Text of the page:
Projects, of course, necessarily form the basis of much development work, no matter how “development” is defined. However, the project approach to sustainable development, as now standardly conceived, must both be improved and supplemented by a greater understanding of the grassroots level concerns and activities related to the environment if the environmental problems of the South are to be overcome. At least two directions show promise, and have attracted growing attention, although they have not as yet been the subject of much sustained empirical research. These alternative approaches are both based on “people’s participation” - but on “participation” defined in a much more fundamental sense than that commonly used in the environmental literature. True popular participation goes much beyond the mere provision of labour and other inputs into projects initiated from outside the community; it involves decisions being taken and plans being formulated on the local level. In the context of development, as Barraclough (1990) points out, increased popular participation is necessarily a confrontational process, as the development goals of the élite normally preclude increased involvement of the poor in resource management decisions. The working definition resulting from the UNRISD research programme on popular participation in development highlights both the process and the conflict inherent in participation, which is referred to as “the organized efforts to increase control over resources and regulative institutions in given social situations, on the part of groups and movements of those hitherto excluded from such control” (Pearse and Stiefel, 1979: 8).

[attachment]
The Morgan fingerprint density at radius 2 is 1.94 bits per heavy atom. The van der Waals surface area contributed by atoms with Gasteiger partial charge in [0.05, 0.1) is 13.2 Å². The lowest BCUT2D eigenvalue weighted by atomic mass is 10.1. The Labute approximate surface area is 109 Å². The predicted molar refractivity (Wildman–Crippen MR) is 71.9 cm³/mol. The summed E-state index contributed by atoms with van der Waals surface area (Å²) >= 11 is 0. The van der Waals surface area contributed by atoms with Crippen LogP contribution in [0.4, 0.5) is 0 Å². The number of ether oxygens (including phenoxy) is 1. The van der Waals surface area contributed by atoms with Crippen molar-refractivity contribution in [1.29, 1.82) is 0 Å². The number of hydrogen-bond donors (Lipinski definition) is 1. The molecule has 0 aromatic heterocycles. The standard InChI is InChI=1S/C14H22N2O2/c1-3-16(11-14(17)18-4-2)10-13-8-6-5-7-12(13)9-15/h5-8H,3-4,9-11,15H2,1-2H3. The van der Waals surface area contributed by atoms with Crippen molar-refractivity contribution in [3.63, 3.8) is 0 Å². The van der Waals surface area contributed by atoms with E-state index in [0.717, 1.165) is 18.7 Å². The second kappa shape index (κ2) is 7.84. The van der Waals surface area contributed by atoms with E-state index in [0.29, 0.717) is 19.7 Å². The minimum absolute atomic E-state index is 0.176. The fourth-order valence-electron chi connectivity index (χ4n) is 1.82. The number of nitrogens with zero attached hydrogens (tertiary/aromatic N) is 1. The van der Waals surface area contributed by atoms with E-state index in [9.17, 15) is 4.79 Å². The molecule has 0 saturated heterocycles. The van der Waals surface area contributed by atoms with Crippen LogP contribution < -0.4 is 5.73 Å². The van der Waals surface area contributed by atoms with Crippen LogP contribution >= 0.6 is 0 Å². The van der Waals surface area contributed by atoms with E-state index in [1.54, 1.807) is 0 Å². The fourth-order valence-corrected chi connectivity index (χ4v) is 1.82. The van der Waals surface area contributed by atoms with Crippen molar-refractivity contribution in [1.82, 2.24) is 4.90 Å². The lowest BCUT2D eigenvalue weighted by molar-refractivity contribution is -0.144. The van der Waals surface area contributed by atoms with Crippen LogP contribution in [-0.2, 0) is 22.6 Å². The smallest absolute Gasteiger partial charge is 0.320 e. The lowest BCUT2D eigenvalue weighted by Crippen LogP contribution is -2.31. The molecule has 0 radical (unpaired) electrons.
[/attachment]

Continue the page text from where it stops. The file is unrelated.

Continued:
The first of the two approaches to sustainable development which will be discussed in this paper involves the increased recognition of traditional resource management practices, an analysis of the value of such practices under current and future conditions, and an assessment of ways either to ensure that sustainable practices are maintained, or to adapt the most viable of them for use in different economic, social or environmental contexts. The second approach involves incorporating the concerns, goals and activities of local grassroots organizations and social movements into externally assisted projects, in such a way that such projects become self-sustaining and, more importantly, self-replicating without additional external promotional efforts. A more thorough understanding of the ways in which people participate in resource management is necessary for the successful development of either of these approaches.